2. I have a great sense of humour! The problem is that not everybody agrees with me about that. I think that's funny! But there again, with a sense of humour like mine I think that most things have a funny side if only you know how to look for it. Humour in my average day starts the moment that I get up and look at myself in the mirror . . . oh well!

  3. I love doing 'busy' jigsaw puzzles, usually 1000 piece ones. I like a puzzle that takes me about a week to complete, fiddling with it when I have an odd moment. (My wife thinks that, being me, I have lots of odd moments. Hmmm! I wonder if she means the same thing as I do!

  4. I usually have a couple of books on the go in addition to my Bible reading. I like to dip into a 'serious' type of book, whilst, at the same time, I enjoy reading what I describe as 'Country Sagas'. I like characters who I can get to know through the pages, and then I can go to work with them and see the world through their eyes.

  5. I spent twelve years living in Africa --- Rhodesia/Zimbabwe Rhodesia/Zimbabwe --- and I have a passionate concern for the people who are so desperately in need for so many reasons. You can understand what I mean when you read the entries on my Blog about Zimbabwe.

  6. I'm married to the best woman in the world! In fact, today is our Wedding Anniversary. She makes me feel special, and I absolutely lover her to bits. What more can I say! My Valentine's Day gift to her last year was a love-song, When I'm With You, so you might gather that I'm a bit of a romantic kind of guy. The song was recently released on CD as the title song, and you can hear a whole SIXTY SECONDS of it on the Sheer Joy Music website.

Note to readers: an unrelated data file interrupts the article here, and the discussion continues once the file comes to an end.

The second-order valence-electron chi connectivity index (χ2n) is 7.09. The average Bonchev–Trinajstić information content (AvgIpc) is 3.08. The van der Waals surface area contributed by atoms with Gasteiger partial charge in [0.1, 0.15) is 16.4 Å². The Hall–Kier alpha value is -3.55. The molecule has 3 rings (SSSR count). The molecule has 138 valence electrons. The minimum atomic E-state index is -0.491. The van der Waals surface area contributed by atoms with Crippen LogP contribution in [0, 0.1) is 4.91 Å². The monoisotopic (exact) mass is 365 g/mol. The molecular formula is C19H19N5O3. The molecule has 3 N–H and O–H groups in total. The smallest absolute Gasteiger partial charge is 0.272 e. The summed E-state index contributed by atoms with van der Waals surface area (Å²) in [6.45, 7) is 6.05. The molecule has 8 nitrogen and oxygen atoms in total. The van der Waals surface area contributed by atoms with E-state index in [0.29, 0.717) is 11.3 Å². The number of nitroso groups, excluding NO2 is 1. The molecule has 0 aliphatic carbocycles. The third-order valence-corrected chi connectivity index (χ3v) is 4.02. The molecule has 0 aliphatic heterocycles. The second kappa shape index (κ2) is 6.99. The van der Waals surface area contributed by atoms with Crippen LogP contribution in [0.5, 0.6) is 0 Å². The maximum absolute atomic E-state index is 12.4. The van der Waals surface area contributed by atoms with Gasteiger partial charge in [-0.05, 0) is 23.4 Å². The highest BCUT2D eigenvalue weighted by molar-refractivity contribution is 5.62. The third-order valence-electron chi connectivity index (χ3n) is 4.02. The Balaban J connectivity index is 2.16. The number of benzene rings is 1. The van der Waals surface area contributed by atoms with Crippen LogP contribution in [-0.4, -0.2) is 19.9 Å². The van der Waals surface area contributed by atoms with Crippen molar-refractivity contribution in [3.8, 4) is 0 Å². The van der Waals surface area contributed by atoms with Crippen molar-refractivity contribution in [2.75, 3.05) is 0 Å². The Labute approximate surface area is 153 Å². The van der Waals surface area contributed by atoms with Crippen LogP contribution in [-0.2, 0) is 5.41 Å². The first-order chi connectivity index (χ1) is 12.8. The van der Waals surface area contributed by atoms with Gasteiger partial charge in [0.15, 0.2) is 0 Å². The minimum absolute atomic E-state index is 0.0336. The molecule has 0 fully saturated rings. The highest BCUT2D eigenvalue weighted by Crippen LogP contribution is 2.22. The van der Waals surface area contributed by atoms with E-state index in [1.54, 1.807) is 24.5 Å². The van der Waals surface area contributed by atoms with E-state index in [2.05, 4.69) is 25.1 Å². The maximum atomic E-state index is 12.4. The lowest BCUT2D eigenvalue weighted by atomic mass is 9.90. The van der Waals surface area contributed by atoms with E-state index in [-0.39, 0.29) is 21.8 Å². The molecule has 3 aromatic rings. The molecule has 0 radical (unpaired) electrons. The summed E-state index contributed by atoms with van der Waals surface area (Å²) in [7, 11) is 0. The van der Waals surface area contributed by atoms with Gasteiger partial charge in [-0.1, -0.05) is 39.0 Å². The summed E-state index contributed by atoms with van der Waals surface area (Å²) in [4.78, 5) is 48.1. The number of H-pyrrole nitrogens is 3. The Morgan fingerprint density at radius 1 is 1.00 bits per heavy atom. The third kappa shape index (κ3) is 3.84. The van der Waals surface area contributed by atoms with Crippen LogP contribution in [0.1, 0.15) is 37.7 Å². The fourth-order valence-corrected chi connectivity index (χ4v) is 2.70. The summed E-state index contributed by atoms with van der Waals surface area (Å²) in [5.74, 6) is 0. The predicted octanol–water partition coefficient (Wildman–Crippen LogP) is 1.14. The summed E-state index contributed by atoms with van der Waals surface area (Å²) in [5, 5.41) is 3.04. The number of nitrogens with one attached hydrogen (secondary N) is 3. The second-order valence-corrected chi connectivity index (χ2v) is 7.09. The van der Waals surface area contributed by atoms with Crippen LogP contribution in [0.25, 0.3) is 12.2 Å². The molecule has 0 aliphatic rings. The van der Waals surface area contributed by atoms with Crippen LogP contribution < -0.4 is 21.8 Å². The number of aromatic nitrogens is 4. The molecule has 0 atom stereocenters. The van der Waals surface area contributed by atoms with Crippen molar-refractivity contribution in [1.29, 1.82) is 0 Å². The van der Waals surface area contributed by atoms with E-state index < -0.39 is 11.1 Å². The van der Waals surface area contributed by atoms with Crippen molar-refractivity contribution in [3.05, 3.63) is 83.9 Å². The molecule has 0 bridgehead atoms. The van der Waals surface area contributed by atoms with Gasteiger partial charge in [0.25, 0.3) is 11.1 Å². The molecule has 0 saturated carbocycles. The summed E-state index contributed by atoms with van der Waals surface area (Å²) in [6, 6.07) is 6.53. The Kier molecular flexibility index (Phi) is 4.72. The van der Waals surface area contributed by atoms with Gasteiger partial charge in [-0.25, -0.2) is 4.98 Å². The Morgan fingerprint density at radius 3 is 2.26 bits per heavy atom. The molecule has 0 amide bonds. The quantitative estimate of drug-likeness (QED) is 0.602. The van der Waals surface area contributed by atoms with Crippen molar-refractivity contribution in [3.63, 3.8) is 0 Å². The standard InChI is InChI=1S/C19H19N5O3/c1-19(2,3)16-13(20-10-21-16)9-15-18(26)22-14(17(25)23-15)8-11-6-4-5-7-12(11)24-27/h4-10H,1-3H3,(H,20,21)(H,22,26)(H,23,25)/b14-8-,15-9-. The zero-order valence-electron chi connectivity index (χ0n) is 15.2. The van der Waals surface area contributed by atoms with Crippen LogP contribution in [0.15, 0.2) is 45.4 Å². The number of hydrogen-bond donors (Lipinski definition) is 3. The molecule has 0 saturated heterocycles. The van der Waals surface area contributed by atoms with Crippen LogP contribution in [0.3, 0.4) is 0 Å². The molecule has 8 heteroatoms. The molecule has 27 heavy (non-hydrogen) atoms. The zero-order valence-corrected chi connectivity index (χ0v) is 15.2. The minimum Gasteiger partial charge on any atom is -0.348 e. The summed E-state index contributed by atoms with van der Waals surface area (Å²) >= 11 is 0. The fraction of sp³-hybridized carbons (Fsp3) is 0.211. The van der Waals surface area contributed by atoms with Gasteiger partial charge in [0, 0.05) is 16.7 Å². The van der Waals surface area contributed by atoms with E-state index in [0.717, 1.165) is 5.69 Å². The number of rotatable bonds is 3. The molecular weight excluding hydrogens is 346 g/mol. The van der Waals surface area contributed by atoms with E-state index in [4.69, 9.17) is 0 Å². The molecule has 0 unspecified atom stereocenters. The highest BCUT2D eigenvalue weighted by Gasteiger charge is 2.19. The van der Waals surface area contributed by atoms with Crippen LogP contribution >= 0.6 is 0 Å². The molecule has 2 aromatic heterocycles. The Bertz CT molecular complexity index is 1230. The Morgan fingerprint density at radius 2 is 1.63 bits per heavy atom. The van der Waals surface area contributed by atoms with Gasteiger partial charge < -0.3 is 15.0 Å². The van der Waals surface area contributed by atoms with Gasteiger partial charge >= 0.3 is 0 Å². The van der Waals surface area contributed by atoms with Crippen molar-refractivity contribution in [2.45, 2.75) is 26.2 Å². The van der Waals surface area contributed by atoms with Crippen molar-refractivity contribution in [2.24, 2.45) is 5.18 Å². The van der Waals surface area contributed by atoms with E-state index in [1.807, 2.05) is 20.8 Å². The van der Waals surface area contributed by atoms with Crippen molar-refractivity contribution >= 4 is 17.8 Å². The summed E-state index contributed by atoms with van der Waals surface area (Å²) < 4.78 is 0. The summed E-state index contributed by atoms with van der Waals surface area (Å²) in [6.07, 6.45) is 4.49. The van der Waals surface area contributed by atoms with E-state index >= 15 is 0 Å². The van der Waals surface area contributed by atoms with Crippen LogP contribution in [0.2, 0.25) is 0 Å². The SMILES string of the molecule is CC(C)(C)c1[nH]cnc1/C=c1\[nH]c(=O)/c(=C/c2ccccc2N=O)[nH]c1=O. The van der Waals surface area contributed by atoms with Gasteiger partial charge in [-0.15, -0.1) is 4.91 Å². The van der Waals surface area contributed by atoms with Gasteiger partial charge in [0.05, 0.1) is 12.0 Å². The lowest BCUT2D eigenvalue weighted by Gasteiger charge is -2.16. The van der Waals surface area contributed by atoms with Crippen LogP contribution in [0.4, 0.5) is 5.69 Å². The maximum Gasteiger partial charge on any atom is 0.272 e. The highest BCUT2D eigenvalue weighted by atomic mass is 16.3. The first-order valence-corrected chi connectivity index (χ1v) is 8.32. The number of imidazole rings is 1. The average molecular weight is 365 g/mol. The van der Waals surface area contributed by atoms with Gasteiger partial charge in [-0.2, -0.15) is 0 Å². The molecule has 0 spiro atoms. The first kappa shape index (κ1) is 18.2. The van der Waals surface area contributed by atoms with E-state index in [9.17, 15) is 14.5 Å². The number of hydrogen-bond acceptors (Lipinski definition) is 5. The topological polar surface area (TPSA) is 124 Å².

My first 'TAG!' is for the 'Roosters' at A Hen's Pace which is always a worthwhile visit to make. I don't get a lot of time to check out other Blogs, but this is one I enjoy. If ever you think that real families don't exist any more this family will restore your faith a little!

My next 'TAG' is reserved for two great guys at Oddwalk Ministries who love to share the Gospel in a variety of ways, using a mixture of fun and music to do so.

When I need a little extra Scriptural nourishment then I know I can find it by paying a visit to Starr at Thresholds. I know that she has already 'Tagged' Natalie, but so what? I enjoy her Blog, and so that's a good reason to list her here!

Not strictly a blog site but almost! I like John Roller's FREE STUFF, in which he shares his Scriptural viewpoints, and so I've decided to include him on this list, if only because it's such a worthwhile read when you visit. Why not take a look and see for yourself.

There are some Blogs that I visit occasionally simply because they're nice to drop in on. One such blog is A Circle of Quiet, so why not drop on by and call in on them sometime? Some great pictures and a cool look at life.

Finally, because I like the things of God I also like to find people of God and share the moments that they're generous with. Here's a good place to drop by for a while and enjoy a Holy Experience. Share a wide variety of thoughts drawn from the whole gamut of human experience. (That sounded good didn't it!)

So there we are! My first experience at this particular game of TAG. It was fun, but not as easy as it might at first seem.

Saturday, July 26, 2008

Andrew Strom to come to UK?


Revivalist preacher Andrew Strom is due to come to Holland in October, and the United Kingdom towards the end of that month. The Voice Christian News & Views magazine regularly features his writing, and it's one of the first items that many people turn to when they receive their latest issue.

I greatly like the way that he writes, telling it like it is, and I would go as far as to say that we could do with many more of his ilk who are prepared to show their heads above the parapet in order to ensure that the TRUTH of the gospel is shared, rather than the watered down version that so many people get served up to them these days.